Foxtail Agave attenuate σπόρος
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Agave attenuata is a species of agave sometimes known as the "lion's tail", "swan's neck", or "foxtail" for its development of a curved stem, unusual among agaves. Native to the plateau of central Mexico, as one of the unarmed agaves, it is popular as an ornamental plant in gardens.
Cultivation: Agave attenuata is an excellent plant which works well with other succulents or even tropical plant material. It is well suited for a container inside or a sheltered warm spot outdoors. It is a frost tender plant and it will usually be severely damaged in temperatures below -2° C. Although Agave attenuata survives in poor soils and can tolerate full coastal sun to to full shade, it does best in rich but well-drained soil mix ( 2 parts peat moss to 1 part loam to 1 part of pumice) with half sun exposures.
The plant is extremely drought tolerant but does better with ample moisture and grows quickly if kept well watered and nourished (Slow release fertilizer applied once or twice a year is usually sufficient). During the winter months, one should only water enough to keep the leaves from shrivelling. Plants cultivated outdoors are more drought tolerant and can take some heat and full sun. It tolerates seaside conditions too. Protect from snails which can also disfigure the plant.
Offsets or 'pups' can be removed to maintain the strong architectural lines of the agave and provide great additional plants, or left to form a clump.
Propagation: By seeds or by removing suckers produced at the base of older plants or using the thousands of small bulbils produced on its' entire flower stalk length. Seeds germinate readily when they are fresh. The basal suckers can be removed in spring or summer, letting the cuttings dry for a few days before inserting in compost.
As plants get older, they produce smooth curving trunks, often branched, that rise 40-100 cm tall (unusual among agaves) and eventually old leaves fall off, leaving them naked and visible.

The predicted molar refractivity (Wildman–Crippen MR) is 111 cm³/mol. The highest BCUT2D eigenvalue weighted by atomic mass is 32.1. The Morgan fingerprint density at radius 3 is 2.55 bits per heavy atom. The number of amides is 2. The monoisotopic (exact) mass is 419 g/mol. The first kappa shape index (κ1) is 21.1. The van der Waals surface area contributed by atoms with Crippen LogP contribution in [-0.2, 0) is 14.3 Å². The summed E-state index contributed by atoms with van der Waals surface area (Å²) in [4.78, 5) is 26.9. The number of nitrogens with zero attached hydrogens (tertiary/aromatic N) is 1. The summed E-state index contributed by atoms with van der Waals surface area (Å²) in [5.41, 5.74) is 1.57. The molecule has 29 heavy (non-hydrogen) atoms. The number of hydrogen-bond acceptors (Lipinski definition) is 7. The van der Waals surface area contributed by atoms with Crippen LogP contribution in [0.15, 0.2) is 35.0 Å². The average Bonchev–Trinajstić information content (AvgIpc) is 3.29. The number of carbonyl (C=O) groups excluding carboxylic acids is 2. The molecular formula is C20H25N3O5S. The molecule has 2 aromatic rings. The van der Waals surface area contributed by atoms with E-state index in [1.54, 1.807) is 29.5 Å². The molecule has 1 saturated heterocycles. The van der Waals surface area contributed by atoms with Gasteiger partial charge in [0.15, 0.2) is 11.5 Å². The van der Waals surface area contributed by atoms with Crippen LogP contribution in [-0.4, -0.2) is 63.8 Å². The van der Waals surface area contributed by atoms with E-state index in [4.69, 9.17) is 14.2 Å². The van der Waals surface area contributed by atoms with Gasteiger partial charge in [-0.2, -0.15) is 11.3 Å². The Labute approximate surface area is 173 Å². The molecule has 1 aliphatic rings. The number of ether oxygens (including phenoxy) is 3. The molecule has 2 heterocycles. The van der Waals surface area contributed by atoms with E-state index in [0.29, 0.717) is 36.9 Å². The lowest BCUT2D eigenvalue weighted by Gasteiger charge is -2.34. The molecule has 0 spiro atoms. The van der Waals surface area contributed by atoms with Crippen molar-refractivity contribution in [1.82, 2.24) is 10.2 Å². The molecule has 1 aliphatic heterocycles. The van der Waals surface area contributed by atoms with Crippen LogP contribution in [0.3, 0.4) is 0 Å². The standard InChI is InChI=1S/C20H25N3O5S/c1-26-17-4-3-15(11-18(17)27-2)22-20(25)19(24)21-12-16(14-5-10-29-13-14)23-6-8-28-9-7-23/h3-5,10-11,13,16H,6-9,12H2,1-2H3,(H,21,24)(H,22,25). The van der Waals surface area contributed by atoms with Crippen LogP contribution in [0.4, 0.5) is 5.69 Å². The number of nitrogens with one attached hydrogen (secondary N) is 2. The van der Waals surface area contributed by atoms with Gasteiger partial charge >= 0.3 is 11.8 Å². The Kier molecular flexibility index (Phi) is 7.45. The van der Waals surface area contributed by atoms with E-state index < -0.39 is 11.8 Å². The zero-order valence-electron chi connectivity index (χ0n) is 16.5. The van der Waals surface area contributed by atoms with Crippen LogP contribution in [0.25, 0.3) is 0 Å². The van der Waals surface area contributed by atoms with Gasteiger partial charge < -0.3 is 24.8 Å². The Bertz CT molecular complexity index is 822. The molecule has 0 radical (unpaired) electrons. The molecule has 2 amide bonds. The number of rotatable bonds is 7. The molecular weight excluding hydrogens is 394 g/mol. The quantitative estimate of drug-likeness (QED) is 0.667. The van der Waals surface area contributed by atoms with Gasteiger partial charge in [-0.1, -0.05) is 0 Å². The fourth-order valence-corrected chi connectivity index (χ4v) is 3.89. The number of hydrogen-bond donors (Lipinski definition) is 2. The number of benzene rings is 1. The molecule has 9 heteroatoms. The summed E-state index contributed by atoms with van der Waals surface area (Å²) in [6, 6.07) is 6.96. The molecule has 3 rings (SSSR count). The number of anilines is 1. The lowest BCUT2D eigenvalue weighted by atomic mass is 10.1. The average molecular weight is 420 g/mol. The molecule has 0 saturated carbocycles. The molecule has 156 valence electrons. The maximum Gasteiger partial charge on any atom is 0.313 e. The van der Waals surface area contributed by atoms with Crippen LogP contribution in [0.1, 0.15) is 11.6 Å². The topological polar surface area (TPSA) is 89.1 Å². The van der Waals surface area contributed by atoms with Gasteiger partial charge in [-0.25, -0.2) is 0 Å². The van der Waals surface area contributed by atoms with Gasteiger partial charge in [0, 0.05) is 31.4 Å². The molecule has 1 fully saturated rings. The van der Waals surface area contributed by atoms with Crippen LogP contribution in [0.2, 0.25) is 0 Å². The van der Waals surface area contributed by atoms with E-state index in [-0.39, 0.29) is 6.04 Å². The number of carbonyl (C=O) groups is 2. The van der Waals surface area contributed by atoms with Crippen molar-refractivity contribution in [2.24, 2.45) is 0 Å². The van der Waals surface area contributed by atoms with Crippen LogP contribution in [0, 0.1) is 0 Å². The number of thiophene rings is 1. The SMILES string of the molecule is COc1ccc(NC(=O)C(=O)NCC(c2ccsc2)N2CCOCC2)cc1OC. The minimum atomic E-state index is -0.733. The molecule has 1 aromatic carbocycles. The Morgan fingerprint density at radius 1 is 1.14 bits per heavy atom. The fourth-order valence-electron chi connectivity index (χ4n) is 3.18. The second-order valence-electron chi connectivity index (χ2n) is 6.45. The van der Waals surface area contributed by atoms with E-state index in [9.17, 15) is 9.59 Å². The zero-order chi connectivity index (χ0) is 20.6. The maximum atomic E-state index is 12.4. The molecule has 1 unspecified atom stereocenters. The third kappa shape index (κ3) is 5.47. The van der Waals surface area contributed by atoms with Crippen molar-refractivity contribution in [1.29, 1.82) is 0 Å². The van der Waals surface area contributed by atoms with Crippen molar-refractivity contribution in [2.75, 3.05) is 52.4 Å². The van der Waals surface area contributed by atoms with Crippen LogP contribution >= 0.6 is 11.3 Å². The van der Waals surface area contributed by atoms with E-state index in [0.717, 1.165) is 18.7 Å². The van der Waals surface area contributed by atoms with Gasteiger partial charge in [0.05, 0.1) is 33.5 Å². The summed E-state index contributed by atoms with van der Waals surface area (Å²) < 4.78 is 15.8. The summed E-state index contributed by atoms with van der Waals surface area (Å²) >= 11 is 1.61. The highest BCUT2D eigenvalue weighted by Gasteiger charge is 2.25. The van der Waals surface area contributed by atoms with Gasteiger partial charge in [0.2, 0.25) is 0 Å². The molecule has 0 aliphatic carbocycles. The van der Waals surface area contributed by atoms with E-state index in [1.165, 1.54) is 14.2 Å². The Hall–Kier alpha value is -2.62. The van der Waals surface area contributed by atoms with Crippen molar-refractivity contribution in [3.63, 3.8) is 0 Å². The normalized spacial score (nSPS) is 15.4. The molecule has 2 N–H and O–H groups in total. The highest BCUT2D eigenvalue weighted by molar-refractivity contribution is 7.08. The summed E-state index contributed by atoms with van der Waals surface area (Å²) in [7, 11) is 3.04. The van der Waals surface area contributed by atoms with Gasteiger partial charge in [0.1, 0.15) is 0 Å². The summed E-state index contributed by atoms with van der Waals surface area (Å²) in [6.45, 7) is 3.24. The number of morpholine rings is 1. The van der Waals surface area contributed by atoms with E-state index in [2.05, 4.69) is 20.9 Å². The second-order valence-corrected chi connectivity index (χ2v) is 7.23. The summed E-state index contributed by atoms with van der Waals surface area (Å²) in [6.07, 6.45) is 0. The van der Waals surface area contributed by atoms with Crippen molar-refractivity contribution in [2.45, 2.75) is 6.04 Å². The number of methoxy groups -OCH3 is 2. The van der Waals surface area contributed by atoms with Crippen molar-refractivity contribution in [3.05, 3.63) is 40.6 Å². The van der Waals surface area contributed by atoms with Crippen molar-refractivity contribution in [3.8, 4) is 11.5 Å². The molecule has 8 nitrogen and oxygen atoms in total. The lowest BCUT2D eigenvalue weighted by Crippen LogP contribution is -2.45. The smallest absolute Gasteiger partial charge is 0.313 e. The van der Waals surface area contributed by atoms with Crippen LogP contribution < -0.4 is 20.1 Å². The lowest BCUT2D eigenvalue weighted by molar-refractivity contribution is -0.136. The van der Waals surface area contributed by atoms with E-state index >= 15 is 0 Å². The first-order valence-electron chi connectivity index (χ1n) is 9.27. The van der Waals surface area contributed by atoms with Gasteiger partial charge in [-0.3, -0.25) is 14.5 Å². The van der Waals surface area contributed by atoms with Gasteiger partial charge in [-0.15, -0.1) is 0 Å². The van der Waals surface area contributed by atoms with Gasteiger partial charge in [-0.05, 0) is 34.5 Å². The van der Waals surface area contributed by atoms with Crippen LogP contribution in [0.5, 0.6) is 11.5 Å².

Agave attenuata is a species of agave sometimes known as the "lion's tail," "swan's neck," or "foxtail" for its development of a curved stem, unusual among agaves. Native to the plateau of the State of Jalisco in central Mexico, as one of the unarmed agaves, it is popular as an ornamental plant in gardens in many other places. It is reportedly naturalized in Madeira and Libya.
The stems typically range from 50 to 150 cm (20–60 in) in length, and eventually old leaves fall off, leaving them visible. The leaves are ovate-acuminate, 50–70 cm (20–28 in) long and 12–16 cm (5–6 in) wide, pale in color, ranging from a light gray to a light yellowish green. There are no teeth, nor terminal spines, although the leaves taper to points that fray with age. The inflorescence is a dense raceme 2.5 to 3 meters (8 to 10 ft) high, with greenish-yellow flowers.
Specimens were sent to Kew by the explorer Galeotti in 1834, from an unspecified location in central Mexico. More recent study has reported it from Jalisco east to Mexico, in small colonies at elevations of 1,900 to 2,500 meters (6,200 to 8,200 ft), but there have been few sightings, suggesting this agave is rare in the wild.
In cultivation, Agave attenuata is said to prefer relatively moist loamy soil, although it can cope with poor soil and dry conditions. It should be protected from direct sunlight in summer and from long periods of frost.